I read this book with a mixture of fascination and horror. The author of Throwaway Daughter, Ting-Xing Le, lived through the Cultural Revolution in China and worked as a translator before defecting to the West. (Her life story is told in her memoir A Leaf in the Bitter Wind.)
Throwaway Daughter, however, is a novel about a Chinese girl adopted to Canada who goes back to look for her Chinese family. The American Library Association listed it on its Best Books for Young Adults, but I would warn parents against giving this volume to children. Parents should read it first and then decide whether to read it together with their older child.
In the book the protagonist, Grace Dong-mei, is nineteen and an adopted Chinese-Canadian. Most Chinese-American adoptees are still children. The book says that adoption from China to Canada occurred before adoption from China to the U.S. became common. I cannot vouch for that. . . .
However, a novel can bring emotional understanding that nonfiction cannot. Perhaps it would be valuable to teen adoptees for that reason. The strength of this book is that chapters are written from alternating points of view including those of Grace, her adoptive mother, her birth mother, her birthfather, her paternal grandfather, and an orphanage worker. This is the first book I have seen that gives voice to a birth father and birth grandfather, fleshing out the circumstances leading to their actions, although it is hard to sympathize with these two characters.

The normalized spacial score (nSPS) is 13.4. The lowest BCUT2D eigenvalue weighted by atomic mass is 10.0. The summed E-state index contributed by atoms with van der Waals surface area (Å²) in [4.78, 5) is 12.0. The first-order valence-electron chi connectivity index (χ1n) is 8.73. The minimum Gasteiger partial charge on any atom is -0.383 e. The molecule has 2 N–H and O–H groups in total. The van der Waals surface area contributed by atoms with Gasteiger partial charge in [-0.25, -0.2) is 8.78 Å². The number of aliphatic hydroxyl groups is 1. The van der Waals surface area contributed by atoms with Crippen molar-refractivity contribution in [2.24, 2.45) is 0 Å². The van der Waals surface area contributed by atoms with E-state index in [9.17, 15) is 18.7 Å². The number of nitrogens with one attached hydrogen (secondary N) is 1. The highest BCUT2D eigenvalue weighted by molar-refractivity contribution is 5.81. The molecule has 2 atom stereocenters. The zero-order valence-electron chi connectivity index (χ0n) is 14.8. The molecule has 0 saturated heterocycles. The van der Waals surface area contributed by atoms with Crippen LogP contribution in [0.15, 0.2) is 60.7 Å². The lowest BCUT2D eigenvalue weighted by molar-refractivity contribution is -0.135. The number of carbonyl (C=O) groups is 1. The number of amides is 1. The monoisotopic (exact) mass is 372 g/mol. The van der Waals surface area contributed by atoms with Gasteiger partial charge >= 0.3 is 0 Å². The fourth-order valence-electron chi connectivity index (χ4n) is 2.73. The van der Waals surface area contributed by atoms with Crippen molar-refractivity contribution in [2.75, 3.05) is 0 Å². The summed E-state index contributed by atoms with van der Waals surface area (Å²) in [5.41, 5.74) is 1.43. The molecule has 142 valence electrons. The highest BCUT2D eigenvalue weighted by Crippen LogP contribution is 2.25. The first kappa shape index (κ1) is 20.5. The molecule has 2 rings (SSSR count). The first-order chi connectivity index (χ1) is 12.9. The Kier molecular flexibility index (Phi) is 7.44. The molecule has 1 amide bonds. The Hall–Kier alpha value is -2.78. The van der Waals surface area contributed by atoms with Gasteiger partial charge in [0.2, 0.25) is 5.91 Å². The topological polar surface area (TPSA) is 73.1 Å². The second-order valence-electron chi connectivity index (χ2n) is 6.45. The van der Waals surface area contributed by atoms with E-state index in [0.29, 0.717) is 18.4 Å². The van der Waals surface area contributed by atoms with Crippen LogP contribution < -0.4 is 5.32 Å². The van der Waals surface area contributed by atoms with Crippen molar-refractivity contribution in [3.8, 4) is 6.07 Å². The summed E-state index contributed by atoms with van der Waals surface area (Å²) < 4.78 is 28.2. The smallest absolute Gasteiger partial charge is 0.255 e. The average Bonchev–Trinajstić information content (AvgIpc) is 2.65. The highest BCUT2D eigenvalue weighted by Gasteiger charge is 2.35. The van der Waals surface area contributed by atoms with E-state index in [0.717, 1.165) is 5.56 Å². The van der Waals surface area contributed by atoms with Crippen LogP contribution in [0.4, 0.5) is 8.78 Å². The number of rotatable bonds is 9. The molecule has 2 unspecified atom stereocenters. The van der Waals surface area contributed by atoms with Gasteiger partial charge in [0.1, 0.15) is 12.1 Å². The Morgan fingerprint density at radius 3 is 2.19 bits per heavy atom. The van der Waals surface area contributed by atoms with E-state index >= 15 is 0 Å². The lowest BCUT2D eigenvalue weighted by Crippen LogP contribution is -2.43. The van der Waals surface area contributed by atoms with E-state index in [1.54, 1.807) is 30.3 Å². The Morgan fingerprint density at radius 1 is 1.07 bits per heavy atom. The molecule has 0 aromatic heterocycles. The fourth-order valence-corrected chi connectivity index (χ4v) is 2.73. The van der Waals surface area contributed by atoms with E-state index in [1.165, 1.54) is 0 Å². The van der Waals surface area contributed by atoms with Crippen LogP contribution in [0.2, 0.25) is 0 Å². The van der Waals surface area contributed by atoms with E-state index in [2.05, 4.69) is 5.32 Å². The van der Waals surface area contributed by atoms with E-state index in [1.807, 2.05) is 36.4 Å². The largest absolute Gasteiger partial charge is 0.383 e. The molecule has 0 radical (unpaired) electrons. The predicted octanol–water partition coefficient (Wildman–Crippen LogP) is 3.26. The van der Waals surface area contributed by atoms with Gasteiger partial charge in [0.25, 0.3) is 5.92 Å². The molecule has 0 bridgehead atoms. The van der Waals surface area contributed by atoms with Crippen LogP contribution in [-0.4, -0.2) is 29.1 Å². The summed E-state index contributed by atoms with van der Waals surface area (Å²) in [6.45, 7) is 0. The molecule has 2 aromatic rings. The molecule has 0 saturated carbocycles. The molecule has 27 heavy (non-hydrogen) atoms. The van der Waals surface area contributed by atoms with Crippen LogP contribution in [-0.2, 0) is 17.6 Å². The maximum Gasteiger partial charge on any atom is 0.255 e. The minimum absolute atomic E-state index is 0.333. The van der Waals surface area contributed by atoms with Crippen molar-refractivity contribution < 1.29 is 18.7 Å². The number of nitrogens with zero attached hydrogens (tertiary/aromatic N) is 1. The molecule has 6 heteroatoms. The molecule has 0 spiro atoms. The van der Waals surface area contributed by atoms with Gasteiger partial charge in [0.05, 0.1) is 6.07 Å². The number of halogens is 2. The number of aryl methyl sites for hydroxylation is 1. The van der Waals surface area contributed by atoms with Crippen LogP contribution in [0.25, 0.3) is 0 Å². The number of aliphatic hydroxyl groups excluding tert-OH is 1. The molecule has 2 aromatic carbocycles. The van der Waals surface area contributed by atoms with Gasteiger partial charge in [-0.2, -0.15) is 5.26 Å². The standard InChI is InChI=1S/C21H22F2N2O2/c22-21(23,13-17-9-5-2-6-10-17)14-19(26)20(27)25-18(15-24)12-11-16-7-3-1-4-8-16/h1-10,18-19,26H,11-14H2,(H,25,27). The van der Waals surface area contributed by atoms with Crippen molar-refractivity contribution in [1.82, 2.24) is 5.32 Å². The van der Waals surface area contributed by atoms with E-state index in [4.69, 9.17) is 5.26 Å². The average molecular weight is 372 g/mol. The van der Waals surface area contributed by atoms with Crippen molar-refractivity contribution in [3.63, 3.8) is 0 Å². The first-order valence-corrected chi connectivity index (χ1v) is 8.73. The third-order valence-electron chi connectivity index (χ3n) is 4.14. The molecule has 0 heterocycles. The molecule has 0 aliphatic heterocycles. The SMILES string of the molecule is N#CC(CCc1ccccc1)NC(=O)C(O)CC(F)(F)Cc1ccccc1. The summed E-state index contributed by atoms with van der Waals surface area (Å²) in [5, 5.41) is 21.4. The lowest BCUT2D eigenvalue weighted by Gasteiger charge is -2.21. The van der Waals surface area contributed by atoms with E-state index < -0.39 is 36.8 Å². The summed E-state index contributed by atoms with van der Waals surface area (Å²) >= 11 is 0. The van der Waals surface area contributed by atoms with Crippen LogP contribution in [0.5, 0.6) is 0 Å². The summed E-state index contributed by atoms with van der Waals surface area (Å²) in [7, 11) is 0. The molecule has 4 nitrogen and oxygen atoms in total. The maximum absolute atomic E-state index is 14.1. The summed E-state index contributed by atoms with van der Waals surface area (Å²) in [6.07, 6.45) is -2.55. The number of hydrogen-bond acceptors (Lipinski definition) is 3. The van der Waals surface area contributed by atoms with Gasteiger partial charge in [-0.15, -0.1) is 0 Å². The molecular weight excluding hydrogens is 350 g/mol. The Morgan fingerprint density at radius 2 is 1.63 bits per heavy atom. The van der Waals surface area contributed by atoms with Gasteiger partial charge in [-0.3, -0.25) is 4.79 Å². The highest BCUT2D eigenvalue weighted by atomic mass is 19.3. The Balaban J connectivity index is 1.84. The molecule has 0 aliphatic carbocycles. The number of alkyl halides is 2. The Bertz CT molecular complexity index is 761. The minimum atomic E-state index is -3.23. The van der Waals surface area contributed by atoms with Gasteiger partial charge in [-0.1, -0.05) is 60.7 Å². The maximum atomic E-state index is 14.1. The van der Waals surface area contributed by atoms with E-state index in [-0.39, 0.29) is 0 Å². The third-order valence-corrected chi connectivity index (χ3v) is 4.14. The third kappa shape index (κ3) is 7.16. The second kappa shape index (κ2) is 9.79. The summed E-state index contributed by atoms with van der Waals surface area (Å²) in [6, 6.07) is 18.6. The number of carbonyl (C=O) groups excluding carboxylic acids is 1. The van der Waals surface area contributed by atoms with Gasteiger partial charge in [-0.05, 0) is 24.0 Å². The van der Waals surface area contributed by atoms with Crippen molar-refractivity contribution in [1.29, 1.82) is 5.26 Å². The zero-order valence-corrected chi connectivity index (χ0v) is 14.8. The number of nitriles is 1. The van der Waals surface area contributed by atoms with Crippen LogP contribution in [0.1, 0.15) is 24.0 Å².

It doesn't sound like something for my kids yet, but I'm posting about it for others who might be interested. I'd like to hear opinions from those who have read it before I buy it for myself.